My ears perked up and I really started to pay attention to Ourcast after that. The forecast told me that the rain would pick up in intensity for about 20 minutes, and right on cue, the rain started falling a bit harder. It wasn’t “Heavy Rain” like Ourcast indicated that it would be, but it was certainly heavier rain, and the heads up that it was coming was really appreciated.
Sunday? Well, Sunday was worse. My wife and baby were going shopping while I worked on a few projects around the house. Checking Ourcast, I was able to warn her in advance of the rain that looked like it might be coming based on the clouds in the sky, but that wasn’t all. Looking at the forecast screen in Ourcast I was able to tell her that over the next 30 minutes there was going to be heavy rain, that maybe she should drive the baby around for a short nap before heading to the mall. It turned out to be the best weather advice I’ve ever given.
The skies opened up and we had a very severe thunderstorm, with some of the heaviest rainfall that we’ve had all year. There were power outages, downed tree limbs on our street and a waterfall coming over our back hill. My wife and daughter were safe and dry enjoying a Starbucks instead of being caught in a parking lot at the mall.
Speed – 5 / 5 – I’ve had no speed issues at all. The app loads and performs as expected.
Features – 4 / 5 – The only knock that I have is that there isn’t a link to 7 day forecasts.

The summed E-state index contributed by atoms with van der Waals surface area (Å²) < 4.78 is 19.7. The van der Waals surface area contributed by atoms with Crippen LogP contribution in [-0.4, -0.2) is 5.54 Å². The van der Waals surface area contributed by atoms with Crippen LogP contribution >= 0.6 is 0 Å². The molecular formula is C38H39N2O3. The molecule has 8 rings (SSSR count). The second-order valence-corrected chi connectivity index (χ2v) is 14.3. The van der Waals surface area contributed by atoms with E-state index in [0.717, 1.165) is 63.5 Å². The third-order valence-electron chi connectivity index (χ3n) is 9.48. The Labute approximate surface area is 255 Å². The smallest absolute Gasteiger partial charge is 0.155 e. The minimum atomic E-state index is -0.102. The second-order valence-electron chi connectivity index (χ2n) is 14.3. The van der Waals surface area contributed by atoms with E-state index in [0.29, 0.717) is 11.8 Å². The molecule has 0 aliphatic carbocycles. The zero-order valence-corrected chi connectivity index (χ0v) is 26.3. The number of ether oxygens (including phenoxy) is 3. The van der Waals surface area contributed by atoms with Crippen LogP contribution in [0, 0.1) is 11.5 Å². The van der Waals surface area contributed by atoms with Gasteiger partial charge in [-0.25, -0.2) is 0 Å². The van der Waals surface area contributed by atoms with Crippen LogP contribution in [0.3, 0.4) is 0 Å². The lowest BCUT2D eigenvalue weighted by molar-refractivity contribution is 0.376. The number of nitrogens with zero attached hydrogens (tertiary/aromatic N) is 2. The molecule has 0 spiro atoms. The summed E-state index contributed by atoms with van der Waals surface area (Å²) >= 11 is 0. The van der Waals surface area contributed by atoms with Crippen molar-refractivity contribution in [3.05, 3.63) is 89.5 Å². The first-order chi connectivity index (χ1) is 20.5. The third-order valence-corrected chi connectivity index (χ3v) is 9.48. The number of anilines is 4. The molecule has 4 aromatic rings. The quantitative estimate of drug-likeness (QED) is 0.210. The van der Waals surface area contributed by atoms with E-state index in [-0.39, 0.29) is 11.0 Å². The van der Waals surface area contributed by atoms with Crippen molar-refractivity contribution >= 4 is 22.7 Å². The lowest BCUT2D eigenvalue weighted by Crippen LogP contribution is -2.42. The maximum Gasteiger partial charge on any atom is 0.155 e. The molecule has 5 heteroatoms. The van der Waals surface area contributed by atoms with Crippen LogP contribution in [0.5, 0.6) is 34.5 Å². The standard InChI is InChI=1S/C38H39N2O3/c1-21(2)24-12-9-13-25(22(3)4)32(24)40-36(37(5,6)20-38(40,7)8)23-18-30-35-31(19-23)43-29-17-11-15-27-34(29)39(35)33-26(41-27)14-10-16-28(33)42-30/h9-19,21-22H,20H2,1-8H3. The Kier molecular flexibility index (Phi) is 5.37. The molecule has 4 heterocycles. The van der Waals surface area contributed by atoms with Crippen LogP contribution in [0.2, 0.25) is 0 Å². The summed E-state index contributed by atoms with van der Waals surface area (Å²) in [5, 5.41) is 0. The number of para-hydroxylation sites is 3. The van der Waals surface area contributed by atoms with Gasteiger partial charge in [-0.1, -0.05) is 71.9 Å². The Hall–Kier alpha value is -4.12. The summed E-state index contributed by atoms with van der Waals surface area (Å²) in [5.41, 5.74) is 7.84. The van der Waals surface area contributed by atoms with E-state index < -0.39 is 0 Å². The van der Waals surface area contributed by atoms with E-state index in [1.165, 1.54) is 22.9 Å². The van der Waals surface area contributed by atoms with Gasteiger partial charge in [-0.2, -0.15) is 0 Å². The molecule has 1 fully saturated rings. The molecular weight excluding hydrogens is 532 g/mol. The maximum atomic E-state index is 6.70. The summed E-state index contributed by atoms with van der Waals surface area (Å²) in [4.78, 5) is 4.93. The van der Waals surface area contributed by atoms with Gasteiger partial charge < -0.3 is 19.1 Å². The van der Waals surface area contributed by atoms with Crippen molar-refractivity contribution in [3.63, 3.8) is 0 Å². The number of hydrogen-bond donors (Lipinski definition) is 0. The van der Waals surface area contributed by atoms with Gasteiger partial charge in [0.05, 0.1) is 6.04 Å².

Theme – 5 / 5 – It’s a clean, well designed app. No complaints about theme.
Overall – 5 / 5 – Overall, I have to give it a 5. I might like to have a link to more forecast information, but that isn’t what Ourcast is trying to do.
- Uses Weather Underground data with Google Maps integration.
- Deadly accurate 10 minute micro forecasts, which is really surprising given that the Ourcast community of users is relatively small. As this 5 month old app and service gain traction, the micro forecasts will only get better.
- If you know where the weather that affects your area tends to come from, it’s very easy to have a look at what is happening there right now too. It makes it fairly easy to get an idea of what conditions will be like beyond the two hour forecast window that Ourcast provides.
- Facebook login only. I hate Facebook logins.
- Going from the Map window to the Forecast window occasionally returned no micro forecast data and a temp of 32 degrees. It’s a minor bug that I submitted to Ourcast.
- No link to any longer term forecast data.
I like to go hiking, spend time camping in the woods and fly fishing in the few waters around me where I can. More than a few times I’ve wanted a hyperlocal, micro forecast to tell me whether or not I need my Frog Togs or not, and Ourcast gives me that.
This is a well designed app that still lacks a massive community of users to draw data from, but delivers painfully accurate results in spite of that fact. With only three check-ins from my area on Sunday, all to the east of me and yet to see the weather that was heading my way, Ourcast told me that a storm was coming, when I’d see it here, and when it would be gone. It not only was accurate, it even got the 10 minute blocks of time right. The rain started when they said it would, and it cleared out on cue too.
In an era where nearly every app category bolts social integration into their app, it is easy to dismiss a new app that adds social where you wouldn’t expect it. Frankly, a weather app was one of the last places that I thought could benefit from social. Ourcast made me see why I write about apps instead of develop them.
Ourcast is free, it’s ad free and it’s available for Froyo and above. Aside from a minor refresh bug that I noticed, it ran perfectly well on my Galaxy Nexus running ICS 4.0.4. I did not have the opportunity to run the app on either of my tablets, though I wouldn’t expect to have issues there either.
Google Play Store Link: Ourcast